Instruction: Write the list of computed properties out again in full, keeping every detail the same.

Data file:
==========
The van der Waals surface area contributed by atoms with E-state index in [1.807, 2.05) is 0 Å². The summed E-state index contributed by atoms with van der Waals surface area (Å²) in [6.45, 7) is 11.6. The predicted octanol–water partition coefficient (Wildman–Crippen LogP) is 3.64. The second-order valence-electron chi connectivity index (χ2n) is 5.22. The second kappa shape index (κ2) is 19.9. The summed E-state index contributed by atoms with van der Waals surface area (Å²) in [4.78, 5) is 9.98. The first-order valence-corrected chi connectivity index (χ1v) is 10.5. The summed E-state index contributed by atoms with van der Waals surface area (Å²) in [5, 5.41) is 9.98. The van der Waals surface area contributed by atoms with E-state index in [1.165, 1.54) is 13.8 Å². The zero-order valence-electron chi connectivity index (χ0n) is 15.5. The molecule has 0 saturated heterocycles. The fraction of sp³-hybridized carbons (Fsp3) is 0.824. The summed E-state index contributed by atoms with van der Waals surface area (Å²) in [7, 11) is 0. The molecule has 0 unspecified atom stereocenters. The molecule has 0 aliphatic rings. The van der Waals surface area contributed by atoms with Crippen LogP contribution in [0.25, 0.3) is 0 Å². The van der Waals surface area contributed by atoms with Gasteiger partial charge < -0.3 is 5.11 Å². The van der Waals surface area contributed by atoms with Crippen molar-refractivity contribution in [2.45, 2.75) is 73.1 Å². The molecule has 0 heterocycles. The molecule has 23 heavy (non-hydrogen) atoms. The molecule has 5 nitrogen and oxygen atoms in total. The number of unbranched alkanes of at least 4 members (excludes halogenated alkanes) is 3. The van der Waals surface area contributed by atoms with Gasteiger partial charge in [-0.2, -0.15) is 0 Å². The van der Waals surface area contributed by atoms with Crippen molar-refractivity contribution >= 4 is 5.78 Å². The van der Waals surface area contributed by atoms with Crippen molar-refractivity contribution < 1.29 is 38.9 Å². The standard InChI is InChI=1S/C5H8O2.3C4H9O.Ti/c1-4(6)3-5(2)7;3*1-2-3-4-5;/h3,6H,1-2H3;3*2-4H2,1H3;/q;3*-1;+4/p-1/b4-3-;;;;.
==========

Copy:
The van der Waals surface area contributed by atoms with E-state index in [1.807, 2.05) is 0 Å². The summed E-state index contributed by atoms with van der Waals surface area (Å²) in [6.45, 7) is 11.6. The predicted octanol–water partition coefficient (Wildman–Crippen LogP) is 3.64. The second-order valence-electron chi connectivity index (χ2n) is 5.22. The second kappa shape index (κ2) is 19.9. The summed E-state index contributed by atoms with van der Waals surface area (Å²) in [4.78, 5) is 9.98. The first-order valence-corrected chi connectivity index (χ1v) is 10.5. The summed E-state index contributed by atoms with van der Waals surface area (Å²) in [5, 5.41) is 9.98. The van der Waals surface area contributed by atoms with E-state index in [1.165, 1.54) is 13.8 Å². The zero-order valence-electron chi connectivity index (χ0n) is 15.5. The molecule has 0 saturated heterocycles. The fraction of sp³-hybridized carbons (Fsp3) is 0.824. The summed E-state index contributed by atoms with van der Waals surface area (Å²) in [7, 11) is 0. The molecule has 0 unspecified atom stereocenters. The molecule has 0 aliphatic rings. The van der Waals surface area contributed by atoms with Crippen LogP contribution in [0.25, 0.3) is 0 Å². The van der Waals surface area contributed by atoms with Gasteiger partial charge < -0.3 is 5.11 Å². The van der Waals surface area contributed by atoms with Crippen molar-refractivity contribution in [2.45, 2.75) is 73.1 Å². The molecule has 0 heterocycles. The molecule has 23 heavy (non-hydrogen) atoms. The molecule has 5 nitrogen and oxygen atoms in total. The number of unbranched alkanes of at least 4 members (excludes halogenated alkanes) is 3. The van der Waals surface area contributed by atoms with Gasteiger partial charge in [-0.2, -0.15) is 0 Å². The van der Waals surface area contributed by atoms with Crippen molar-refractivity contribution >= 4 is 5.78 Å². The van der Waals surface area contributed by atoms with Crippen molar-refractivity contribution < 1.29 is 38.9 Å². The standard InChI is InChI=1S/C5H8O2.3C4H9O.Ti/c1-4(6)3-5(2)7;3*1-2-3-4-5;/h3,6H,1-2H3;3*2-4H2,1H3;/q;3*-1;+4/p-1/b4-3-;;;;.